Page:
Töres döttrar i Wänge
"Töres döttrar i Wänge" ("Töre's daughters in Vänge") or "Per Tyrssons döttrar i Vänge" ("Per Tyrsson's daughters in Vänge") is a medieval Swedish ballad on which Ingmar Bergman's The Virgin Spring is based.
The ballad, which tells the traditional, local legend about why the 12th-century church in Kärna (near Malmslätt in Östergötland, Sweden) was built, was still being sung in the early 19th century, when Erik Gustaf Geijer and Arvid August Afzelius were collecting songs for their three-volume 800 pages work Svenska folk-visor från forntiden ("Ancient Swedish folksongs"), published 1814 and 1816.
The ballad appears in the third volume, in three versions: the one sung by Greta Naterberg for Afzelius' and Geijer's assistants "J. H." and "D. S. Wallman" in 1812, and two older versions found in manuscript in the Swedish Royal Library; the first accompanied by the note "Pehr Jonson in Frisle sung this song in June 1673". The second is very similar, but has a different refrain and links the song to the nearby church of Kaga instead of Kärna.
The gist of the story is clearer in the 1673 version, which is longer than the one recorded in 1812: The three daughters of Pehr Tyrsson (Töre) and his wife Karin are killed by three highwaymen when on their way to church. Three wells spring up where the three maidens are killed. The men later visit the family farm and try to sell the girls' silk shifts. Karin recognises them and realises that the daughters must have been killed by the men, so she tells her husband. He kills two of them, but let the third live. When he and Karin asks the surviving highwayman who they are and where they come from, he tells them that they were brothers who had been sent away by their parents when very young, to fend for themselves in the world, and that their parents were Töres and Karin in Vänge. Realising that he has killed his own sons, Töre then vows to build a church to atone for his sins.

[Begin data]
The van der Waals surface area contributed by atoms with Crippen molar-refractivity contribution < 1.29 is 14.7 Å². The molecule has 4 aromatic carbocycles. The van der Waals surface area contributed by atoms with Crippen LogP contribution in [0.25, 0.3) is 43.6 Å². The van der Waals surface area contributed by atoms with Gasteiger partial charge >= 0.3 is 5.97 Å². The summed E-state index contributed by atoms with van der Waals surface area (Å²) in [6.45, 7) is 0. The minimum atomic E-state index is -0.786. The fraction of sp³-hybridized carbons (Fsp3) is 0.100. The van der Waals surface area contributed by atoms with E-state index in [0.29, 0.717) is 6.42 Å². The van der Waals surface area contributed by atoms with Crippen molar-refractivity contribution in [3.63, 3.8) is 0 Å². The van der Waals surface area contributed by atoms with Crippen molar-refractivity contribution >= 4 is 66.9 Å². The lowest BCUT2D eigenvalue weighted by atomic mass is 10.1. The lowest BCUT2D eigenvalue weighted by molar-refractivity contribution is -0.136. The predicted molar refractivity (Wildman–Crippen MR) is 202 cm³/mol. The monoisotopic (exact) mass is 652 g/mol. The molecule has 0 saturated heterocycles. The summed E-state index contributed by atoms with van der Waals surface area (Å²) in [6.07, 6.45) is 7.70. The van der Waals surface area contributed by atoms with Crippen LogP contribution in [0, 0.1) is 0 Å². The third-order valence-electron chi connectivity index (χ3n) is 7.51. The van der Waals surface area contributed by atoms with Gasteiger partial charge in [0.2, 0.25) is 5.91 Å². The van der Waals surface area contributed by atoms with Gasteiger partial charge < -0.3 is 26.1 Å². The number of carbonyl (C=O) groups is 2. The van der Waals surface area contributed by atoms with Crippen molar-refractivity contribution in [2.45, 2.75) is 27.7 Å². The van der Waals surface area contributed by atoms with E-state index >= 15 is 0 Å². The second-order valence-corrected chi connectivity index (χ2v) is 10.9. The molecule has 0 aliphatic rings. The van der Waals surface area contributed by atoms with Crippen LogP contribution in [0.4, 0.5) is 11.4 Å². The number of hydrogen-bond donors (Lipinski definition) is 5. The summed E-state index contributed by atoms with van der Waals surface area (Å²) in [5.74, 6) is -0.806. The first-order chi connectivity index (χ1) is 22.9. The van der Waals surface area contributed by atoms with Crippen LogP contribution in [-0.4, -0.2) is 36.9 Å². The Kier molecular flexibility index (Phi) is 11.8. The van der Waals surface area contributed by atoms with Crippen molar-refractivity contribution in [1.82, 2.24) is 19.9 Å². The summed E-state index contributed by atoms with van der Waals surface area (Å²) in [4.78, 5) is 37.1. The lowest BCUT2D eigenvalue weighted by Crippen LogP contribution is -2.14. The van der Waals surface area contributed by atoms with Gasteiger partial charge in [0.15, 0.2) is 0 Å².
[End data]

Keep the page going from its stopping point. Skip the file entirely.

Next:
According to the notes preceding the ballad, the well of Vänge (Vänge brunn), which appeared at the spot where the young maidens lost their heads, still existed in the 17th century, according to a manuscript from 1673, and an old smithy in the forest nearby was held to be haunted at midnight by the apparitions of the young girls.
A note after the song recorded in 1812 states that the singer, Greta Naterberg, had told the recorders that "vallare" (which usually is understood to mean "herdsmen") here means "robbers" or "highwaymen".
The version of the ballad sung by Greta Naterberg in 1812, as recorded by assistants J. H. and/or D. S. Wallman and printed in Svenska folkvisor från forntiden vol. 3 (1816):
Notes and references
- Source of Jungfrukällan in the database of the Swedish film institute.
- Projekt Runeberg: Svenska folk-visor från forntiden - cover page for volume 1 Retrieved 2011-07-17
- Projekt Runeberg: Svenska folk-visor från forntiden - cover page for volume 2 Retrieved 2011-07-17
- Projekt Runeberg: Svenska folk-visor från forntiden - cover page for volume 3 Retrieved 2011-07-17
- # 47E Sveriges Medeltida Ballader, vol. 2. Jonsson et al. ed.Stockholm: Almqvist & Wiksell, 1986, pages 179-180.
- Google books: Svenska folk-visor från forntiden, tredje delen. Af Erik Gustaf Geijer och Arvid August Afzelius. Stockholm 1816 - page 197 Retrieved 2011-07-17
- Google books: Svenska folk-visor från forntiden, tredje delen. Af Erik Gustaf Geijer och Arvid August Afzelius. Stockholm 1816 - page 202 Retrieved 2011-07-17
- Google books: Svenska folk-visor från forntiden, tredje delen. Af Erik Gustaf Geijer och Arvid August Afzelius. Stockholm 1816 - page 193 Retrieved 2011-07-17
- Translation done by Wikipedia editors.